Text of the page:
Vouchers and tickets stapled together, it was early morning on Saturday 5th February and we were heading down to the platform to board the Enterprise bound for Dublin. We've been down to the fair city of Dublin many times before, generally just to do the same old touristy things. This time was a little different, we didn't visit O'Connell street at all, what we did do was view the city from a Viking Splash Tour, take in some culture at The Chester Beatty Library and consume lots of food and drink, on the way seeing two forms of Duck and a full moon.
It was an early start to the day - we were on the Enterprise and in the Republic of Ireland before the sun had risen. The Enterprise is the name of the train service which runs between Belfast and Dublin and it's quite a comfy ride. It takes about two and a quarter hours. We were heading down in relation to it being a friend's birthday and so it was early morning birthday cake and chatter as we coasted past the hills and by the shore of the East Coast of the island.
The sun wasn't out but the darkness had subsided. An overcast sky met us as we left Dublin Connolly train station and boarded the Luas (an overground tram service). We were headed to meet some friends of friends who were coming with us for the day out. After some Rooibos and some chocolate goodness, we headed back out into the thick of things through some light rain and wandered towards St Stephen's Green.
As we passed by the sights and sounds of Ireland's capital city, we eventually arrived at a wet but well-kept St Stephen's Green and went to see if we could get ourselves on the next Viking Splash Tour. We couldn't get on the one just about to leave as there was too many of us but we were booked onto the next one so had a little time to pass by. We spent it with a quick trip to a chocolate shop that sold hot drinks followed by a walk around the Green.
St Stephen's Green is pretty but on a wet day not really the most sheltered or idyllic place to be. We got a little wet but it was nice to see some ducks and some scenic landscaped gardens.
Central Park in New York is now the park to beat in my experience and although St Stephen's Green is pretty for an inner-city park, there isn't a whole lot to do. We ended up just standing, chatting and taking photographs before it was time to head back and board the DUKW (pronouced Duck); these are former military vehicles designed for the Second World War and amphibious landings. As you can see, our DUKW was named Loki after the Norse God and as honorary Vikings for the trip, the tour helped us live up to the reputation of our boat's namesake.
We set off after a great introduction and everyone onboard was up for joining in; our driver and guide was very personable and funny too. On our first corner we were taking part in an event we'd seen unfold on previous trips that we'd always been jealous of. The people window shopping took it in good heart but they undoubtedly got a scare as this boat of tourists greeted them with a roar. In the past we'd have been on a red tour bus (one of those generic ones you see in every town) and been the ones being roared at. This time though, we were the ones doing the roaring and it was a lot more relaxed and funny.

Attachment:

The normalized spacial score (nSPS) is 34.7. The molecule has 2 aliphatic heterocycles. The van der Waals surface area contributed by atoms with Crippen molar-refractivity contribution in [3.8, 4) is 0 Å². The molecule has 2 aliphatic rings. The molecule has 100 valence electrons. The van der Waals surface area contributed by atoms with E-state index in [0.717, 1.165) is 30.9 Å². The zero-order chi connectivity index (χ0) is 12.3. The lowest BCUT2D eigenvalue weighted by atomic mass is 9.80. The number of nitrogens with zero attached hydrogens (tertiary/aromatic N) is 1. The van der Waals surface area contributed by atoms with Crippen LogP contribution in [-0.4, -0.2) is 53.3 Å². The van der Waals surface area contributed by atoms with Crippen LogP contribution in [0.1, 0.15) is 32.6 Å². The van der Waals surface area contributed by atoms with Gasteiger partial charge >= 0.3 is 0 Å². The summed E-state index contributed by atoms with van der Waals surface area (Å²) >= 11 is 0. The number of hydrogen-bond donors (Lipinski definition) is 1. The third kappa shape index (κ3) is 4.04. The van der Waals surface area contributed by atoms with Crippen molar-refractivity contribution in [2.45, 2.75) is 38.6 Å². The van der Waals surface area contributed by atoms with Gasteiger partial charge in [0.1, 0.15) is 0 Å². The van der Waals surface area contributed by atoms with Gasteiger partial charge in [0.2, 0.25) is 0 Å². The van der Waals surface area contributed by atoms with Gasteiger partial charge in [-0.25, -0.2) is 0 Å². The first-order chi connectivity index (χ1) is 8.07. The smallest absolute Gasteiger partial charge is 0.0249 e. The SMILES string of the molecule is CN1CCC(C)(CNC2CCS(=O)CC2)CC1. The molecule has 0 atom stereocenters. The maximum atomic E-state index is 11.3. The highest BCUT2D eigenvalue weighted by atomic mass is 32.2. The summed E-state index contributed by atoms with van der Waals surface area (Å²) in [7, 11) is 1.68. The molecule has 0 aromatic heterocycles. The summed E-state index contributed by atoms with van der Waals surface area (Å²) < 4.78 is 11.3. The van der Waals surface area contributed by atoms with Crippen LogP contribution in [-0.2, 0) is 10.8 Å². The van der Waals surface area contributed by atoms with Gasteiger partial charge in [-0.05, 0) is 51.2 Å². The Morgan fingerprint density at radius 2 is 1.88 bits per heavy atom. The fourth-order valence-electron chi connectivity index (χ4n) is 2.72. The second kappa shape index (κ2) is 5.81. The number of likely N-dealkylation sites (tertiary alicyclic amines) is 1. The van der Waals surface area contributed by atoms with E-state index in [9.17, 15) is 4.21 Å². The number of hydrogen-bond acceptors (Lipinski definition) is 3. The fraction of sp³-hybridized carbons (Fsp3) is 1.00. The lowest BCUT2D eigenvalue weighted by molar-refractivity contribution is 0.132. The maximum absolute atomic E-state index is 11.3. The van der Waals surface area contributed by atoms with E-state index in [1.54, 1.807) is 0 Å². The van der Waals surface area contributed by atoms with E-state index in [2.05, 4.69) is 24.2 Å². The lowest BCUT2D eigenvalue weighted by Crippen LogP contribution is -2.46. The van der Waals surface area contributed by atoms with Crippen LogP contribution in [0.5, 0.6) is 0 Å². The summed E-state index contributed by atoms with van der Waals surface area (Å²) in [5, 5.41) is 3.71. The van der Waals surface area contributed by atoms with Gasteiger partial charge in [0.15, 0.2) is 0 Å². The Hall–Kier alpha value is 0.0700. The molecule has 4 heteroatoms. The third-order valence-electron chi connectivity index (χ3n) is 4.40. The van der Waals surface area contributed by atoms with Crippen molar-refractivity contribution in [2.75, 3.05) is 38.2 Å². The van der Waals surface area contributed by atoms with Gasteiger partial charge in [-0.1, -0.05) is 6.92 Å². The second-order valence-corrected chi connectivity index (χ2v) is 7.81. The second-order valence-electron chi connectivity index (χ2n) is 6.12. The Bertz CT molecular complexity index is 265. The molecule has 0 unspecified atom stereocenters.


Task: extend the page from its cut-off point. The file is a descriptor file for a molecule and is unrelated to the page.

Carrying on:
The good-natured mischievous aspect of our tour was given back to us a little, though in a different form of medicine, by some dude who mooned the DUKW from outside a pub on the way up to St Patrick's Cathedral. That wasn't the only moon we witnessed because there was a construction worker later on in the tour who showed us a good half a moon by accident when climbing into the cab of his van. This wasn't really the craic we were after from the trip but it gave us all a bit of a laugh nevertheless.
The tour told us a lot about the city and compared to the other tours I'll certainly remember a lot of it. Something which is also both good and bad is that the Viking Splash Tour covers a slightly different area to the other tours. You'll not get dropped off anywhere on this tour and it won't go past the likes of the Guinness Storehouse but you do get to see some of the same streets and get a much friendlier experience - a lot of humour mixed in with the facts. The rest of the tour is different as you get to take a dip in the Grand Canal Harbour for one thing and roar at the Celt vessels and wannabe Viking Celts.
The Splash part of the tour was fun but not as much fun as the driving around the city part. It did give a unique experience to a tour though and we got to see the likes of the Grand Canal Theatre.